In my 25 years of industry experience I have had the opportunity to meet and collaborate with many CFOs for eCommerce companies. In these conversations and collaborations, one topic always comes up. Boiled down, they all say something to the effect of, “I do not trust the data being presented because it does not match my numbers.”
I get it, revenue tracking and attribution models are a big, gigantic mess, with cookie retirement on the horizon and iOS blocking tracking adding to it. How do we overcome this and operate with accurate data that we can trust?
There are 3 main sources of data for an eCommerce company (with purpose):
Native advertising data (i.e. Google or Facebook) to show results from budget spent
Analytics data (i.e. Google Analytics) to show website performance with traffic sources
Shopping cart data (i.e. Shopify, BigCommerce) to show actual revenues from the cart
Native advertising data is to be used for optimization of campaigns, analytics for improving web site operation and shopping cart data for making financial decisions. If we try to make financial decisions with advertising data they tend to be way too conservative because we record ALL costs but only a portion of the resulting revenues. This often triggers an amplification of the originating problems: slowing growth and raising costs. This gets very technical as it has to do with how revenues are poured back into the optimization algorithms.
Analytics data should be used to track high level website performance such as new user sessions, top pages visited, and bounce rates. These pieces of data can tell a story about what content and products are performing and pushing visitors down the funnel into conversions. But it should not be used alone to inform decisions about advertising spend. Not all visitors are equal and not all bounces are bad. Context matters when analyzing website data.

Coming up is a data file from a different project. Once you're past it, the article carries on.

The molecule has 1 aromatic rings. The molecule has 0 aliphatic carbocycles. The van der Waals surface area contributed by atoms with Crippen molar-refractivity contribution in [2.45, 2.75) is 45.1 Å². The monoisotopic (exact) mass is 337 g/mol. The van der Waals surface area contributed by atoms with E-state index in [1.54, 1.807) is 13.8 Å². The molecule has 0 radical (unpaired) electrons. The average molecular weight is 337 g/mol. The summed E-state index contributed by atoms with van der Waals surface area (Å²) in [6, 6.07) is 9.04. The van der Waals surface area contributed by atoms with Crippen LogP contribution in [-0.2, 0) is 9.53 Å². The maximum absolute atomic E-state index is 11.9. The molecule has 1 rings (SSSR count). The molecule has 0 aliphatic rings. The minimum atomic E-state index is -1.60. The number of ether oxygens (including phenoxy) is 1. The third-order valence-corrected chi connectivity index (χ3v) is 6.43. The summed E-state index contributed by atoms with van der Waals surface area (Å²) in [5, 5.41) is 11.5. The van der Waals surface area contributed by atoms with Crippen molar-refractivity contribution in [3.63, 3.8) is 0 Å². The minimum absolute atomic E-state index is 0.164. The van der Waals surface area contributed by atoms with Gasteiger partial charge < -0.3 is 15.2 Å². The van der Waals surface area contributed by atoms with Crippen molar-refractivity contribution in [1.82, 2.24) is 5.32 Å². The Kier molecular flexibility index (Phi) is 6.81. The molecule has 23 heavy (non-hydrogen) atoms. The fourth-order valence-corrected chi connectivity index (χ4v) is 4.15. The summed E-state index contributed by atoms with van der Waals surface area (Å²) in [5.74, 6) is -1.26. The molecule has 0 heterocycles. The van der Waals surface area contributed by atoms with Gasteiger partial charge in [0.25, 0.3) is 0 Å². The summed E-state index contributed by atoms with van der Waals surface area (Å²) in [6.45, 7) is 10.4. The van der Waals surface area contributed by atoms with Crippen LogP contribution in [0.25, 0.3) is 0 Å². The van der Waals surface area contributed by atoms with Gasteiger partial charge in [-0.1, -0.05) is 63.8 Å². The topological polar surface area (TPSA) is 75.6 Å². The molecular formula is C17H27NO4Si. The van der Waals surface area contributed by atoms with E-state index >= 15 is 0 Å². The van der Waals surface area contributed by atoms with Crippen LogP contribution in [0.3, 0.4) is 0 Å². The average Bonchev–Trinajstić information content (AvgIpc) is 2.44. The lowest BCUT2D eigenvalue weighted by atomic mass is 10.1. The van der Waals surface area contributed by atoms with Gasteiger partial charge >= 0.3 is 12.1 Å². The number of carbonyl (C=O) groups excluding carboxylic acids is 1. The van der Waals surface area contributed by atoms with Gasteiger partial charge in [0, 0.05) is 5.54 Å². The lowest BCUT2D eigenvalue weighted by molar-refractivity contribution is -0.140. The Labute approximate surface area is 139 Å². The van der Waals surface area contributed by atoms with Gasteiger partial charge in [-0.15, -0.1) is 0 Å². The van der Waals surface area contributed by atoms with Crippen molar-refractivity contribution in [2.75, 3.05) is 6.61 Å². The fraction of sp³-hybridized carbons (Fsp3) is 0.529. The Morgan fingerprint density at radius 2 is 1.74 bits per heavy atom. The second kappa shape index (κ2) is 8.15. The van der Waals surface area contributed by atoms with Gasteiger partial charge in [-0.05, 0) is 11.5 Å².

Shopping cart data sits much closer to the business metrics that are important to you as an organization. It shows actual revenues from the cart - both overall and per product. While none of these individual data sets should be used to drive business pivots, we can now start to see how using a blend of these data points can enable smarter, data-driven business decisions.
Cut Through the Noise by Using Media Efficiency Ratio (MER) for eCommerce Growth
The solution is rather simple: cross pollinate the data from advertising (costs are 100% accurate) with revenue data from the shopping cart (close to 100%) to make financial decisions around customer and revenue acquisition. This ratio is the Media Efficiency Ratio (MER) and is the one ratio to rule them all for making business decisions (MER = Total Revenues / Total paid media spend).
The higher the MER, the more efficient the growth.
Using MER mitigates the challenges we face when assessing the impact of paid media:
Double counting (ex. buyer journey involving more that 1 marketplace, i.e. Google Search, retargeted through a Facebook campaign, and then converting through an organic search)
This approach is invaluable for CFOs to manage cost control while collaborating with the marketing team to maximize profitable growth.
With data you can trust and a working collaboration with the marketing team and/or agency, the decision-making becomes a lot more straightforward as control is gained and predictability is increased. As long as the MER is inside the agreed upon target (and you have products available to sell), the marketing team and/or agency should have open budgets to drive more profitable business through paid media.
There are of course other metrics/KPIs that are useful to measure for the CFO/CEO, such as:
Customer Acquisition Cost (CAC)
Life Time Value of customer (LTV)
Brand equity (effectiveness of ecommerce operations measured in repeating visitors)
The above is important in a bull economy, but absolutely critical in a challenging economy. Having data everyone trusts is essential to all marketing and CFOs to compete effectively in an utterly complex environment with too much conflicting data available.